Two girls and a boy, all around 14 years of age, were asked, when they grow older, what do they aspire to make of their lives. Each and every one answered separately with a response that focused solely on unity, of the group, of the younger generations within the wider population and the community itself.
“I hope we can raise more profit to increase our group members, to continue the youth group for a long time, and to teach the younger children these new skills.” A unified youth group that strives to further unify the larger community. An inspirational group of young adults whose only focus is to strengthen the bond of the community, to strive, and succeed, in creating a better future for all.
One thing we noticed from the moment we arrived in Yangon, through every meeting we had with the various Community Based Organisations (CBOs), Youth Groups and ADPs and until our very last farewell; is the pride they exude. The Myanmar people are resilient and passionate people who are proud of their country, their achievements and of each other and are excited to share this with visitors. Upon our arrival at every project, new community group or development centre, we were greeted with an enthusiastic presentation of the history of the group.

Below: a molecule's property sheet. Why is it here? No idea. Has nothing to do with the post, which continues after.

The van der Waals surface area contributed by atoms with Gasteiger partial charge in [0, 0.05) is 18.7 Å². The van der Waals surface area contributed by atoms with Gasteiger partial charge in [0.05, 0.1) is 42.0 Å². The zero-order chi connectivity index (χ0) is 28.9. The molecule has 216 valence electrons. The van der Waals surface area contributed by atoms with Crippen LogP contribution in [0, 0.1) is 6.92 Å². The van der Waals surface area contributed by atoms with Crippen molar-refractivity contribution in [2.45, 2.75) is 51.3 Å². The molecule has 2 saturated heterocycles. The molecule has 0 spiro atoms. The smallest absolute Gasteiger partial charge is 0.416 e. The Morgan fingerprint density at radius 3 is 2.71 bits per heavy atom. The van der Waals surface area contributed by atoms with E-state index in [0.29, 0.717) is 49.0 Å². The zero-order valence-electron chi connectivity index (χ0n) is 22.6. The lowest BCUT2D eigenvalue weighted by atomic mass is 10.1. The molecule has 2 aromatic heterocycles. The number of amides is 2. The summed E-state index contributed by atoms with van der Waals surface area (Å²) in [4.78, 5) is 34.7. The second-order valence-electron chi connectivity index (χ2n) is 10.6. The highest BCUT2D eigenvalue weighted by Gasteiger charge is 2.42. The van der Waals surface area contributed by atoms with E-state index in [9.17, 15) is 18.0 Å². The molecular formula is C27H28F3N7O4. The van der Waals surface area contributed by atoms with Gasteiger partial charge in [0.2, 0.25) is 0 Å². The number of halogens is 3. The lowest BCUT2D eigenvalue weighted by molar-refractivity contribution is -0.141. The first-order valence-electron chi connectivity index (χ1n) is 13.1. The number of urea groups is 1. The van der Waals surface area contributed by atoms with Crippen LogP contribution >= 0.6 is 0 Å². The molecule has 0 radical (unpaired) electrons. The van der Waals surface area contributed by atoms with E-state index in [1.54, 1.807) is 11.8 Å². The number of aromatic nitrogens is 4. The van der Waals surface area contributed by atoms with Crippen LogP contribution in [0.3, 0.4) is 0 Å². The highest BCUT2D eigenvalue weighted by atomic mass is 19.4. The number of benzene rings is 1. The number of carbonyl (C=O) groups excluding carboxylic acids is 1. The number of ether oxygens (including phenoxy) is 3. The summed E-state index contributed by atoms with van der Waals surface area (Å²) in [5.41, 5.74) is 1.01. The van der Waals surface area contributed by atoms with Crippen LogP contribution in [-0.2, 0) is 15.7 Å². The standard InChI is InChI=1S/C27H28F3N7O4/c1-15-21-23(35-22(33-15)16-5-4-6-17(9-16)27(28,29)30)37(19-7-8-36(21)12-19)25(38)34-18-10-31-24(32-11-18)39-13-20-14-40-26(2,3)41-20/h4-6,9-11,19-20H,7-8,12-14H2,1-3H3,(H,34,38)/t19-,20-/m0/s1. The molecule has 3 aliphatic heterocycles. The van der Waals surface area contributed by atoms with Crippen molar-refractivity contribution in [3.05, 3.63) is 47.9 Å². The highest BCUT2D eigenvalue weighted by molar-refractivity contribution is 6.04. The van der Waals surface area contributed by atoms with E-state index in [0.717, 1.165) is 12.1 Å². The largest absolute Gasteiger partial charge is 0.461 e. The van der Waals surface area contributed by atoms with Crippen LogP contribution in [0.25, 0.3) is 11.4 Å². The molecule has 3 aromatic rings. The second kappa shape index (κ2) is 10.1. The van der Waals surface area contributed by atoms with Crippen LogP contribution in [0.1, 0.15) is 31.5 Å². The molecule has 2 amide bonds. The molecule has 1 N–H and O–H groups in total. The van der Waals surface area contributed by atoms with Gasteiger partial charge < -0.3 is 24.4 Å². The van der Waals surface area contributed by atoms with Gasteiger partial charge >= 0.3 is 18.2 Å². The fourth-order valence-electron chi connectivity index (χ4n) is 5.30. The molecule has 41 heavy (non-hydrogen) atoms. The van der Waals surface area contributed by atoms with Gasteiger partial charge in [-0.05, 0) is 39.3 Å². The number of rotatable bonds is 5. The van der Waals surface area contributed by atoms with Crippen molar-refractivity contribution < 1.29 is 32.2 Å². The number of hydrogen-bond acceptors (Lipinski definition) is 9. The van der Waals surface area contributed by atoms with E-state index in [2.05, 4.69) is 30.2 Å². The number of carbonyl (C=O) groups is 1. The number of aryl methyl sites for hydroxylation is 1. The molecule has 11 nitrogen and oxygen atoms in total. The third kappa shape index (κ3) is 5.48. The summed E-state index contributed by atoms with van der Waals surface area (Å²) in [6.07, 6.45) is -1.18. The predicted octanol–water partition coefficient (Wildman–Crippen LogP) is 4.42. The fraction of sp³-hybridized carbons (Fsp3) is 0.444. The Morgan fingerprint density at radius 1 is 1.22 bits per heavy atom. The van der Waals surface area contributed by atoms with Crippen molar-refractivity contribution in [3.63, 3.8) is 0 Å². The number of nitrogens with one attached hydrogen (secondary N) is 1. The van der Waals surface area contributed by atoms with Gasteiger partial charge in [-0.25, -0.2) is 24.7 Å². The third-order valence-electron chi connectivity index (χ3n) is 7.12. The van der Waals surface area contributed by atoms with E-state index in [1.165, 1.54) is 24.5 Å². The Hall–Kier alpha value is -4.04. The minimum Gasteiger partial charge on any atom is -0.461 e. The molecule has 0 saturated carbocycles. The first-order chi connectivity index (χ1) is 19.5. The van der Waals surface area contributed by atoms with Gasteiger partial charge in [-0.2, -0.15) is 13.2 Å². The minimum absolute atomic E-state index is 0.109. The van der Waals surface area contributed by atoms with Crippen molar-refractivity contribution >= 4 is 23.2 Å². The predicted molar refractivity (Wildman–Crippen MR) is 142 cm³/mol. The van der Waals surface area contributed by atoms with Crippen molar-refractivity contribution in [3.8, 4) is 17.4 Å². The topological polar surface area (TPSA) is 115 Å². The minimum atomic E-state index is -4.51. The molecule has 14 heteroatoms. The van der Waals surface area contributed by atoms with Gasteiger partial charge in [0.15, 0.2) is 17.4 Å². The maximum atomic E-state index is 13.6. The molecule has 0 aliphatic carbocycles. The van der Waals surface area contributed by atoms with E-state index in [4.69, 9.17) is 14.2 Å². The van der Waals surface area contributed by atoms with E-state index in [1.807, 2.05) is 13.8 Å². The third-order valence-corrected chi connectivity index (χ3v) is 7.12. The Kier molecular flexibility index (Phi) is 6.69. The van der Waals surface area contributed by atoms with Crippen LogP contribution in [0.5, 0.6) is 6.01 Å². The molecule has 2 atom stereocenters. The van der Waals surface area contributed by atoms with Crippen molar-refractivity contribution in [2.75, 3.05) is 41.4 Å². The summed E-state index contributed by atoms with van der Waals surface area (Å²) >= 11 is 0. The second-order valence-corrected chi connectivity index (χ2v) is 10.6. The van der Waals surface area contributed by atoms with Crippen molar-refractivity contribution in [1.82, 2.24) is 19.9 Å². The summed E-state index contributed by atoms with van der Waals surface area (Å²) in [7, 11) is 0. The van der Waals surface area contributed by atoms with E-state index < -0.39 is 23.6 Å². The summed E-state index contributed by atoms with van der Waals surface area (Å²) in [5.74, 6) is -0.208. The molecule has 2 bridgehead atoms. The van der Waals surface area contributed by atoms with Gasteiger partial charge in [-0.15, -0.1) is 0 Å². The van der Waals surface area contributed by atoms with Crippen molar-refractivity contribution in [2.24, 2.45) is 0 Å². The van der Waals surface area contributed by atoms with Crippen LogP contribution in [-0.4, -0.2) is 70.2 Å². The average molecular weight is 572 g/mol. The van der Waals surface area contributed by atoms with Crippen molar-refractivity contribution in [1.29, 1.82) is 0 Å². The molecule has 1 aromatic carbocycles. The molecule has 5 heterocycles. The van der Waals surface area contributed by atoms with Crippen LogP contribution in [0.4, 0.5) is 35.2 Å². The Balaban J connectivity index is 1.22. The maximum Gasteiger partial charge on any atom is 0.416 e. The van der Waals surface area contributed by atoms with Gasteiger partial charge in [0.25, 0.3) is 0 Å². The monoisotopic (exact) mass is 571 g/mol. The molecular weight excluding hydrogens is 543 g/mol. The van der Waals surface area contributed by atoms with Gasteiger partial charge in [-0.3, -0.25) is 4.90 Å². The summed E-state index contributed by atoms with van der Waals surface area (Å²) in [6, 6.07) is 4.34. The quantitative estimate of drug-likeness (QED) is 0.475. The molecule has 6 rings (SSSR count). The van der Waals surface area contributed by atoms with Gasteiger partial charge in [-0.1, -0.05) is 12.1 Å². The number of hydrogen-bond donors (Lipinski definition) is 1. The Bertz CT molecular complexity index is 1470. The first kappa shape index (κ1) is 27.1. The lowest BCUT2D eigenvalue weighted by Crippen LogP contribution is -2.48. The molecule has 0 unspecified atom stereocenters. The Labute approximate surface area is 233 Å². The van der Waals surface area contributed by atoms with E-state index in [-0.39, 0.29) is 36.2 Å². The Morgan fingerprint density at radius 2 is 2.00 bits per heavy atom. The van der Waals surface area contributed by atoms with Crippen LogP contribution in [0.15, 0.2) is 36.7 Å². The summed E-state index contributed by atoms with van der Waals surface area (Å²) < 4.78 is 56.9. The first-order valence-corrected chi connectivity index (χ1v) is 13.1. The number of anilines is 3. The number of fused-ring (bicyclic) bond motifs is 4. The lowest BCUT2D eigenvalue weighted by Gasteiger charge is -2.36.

A Thanlyin CBO focused on creating profit and a means of transport, were lending motorcycles and allowing its members to pay them off over a 6-month period. By creating a more affordable option of lending, this CBO has turned 3 motorcycles into 97 over the space of just 3 years. Initially being educated by WVA and given 3 motorbikes to begin this process, the CBO have over this time, generated enough profit to fund local community projects, maternal and child health education, save money for future tuition and stationary needs of children to complete schooling and a variety of different community focused schemes. The committee members are oozing with pride, with passion for their work and the resulting benefits it brings to the community, they are a strong, proud community.
When the heat and humidity reach its peak and even the locals appear to be struggling, right on cue the skies open and the rain starts pelting down. Over our three days of visits to a variety of World Vision supported communities, we will discover that some are better equipped to withstand the rain than others. Although, as we drive back through Thanlyin on our return to Yangon, the struggle becomes more visible. Those young families staring curiously from their shelters as we passed in the morning, are now sitting looking broken yet seemingly un-phased as water flows through their space, lapping up against their stove tops, chairs and coming right up to their knees. Wet season in Myanmar is getting longer with each year, becoming more of a struggle with each downpour, yet the Myanmar people will fight, they will work harder than ever imagined, and they will do so with the strength, pride and unity as they only know how.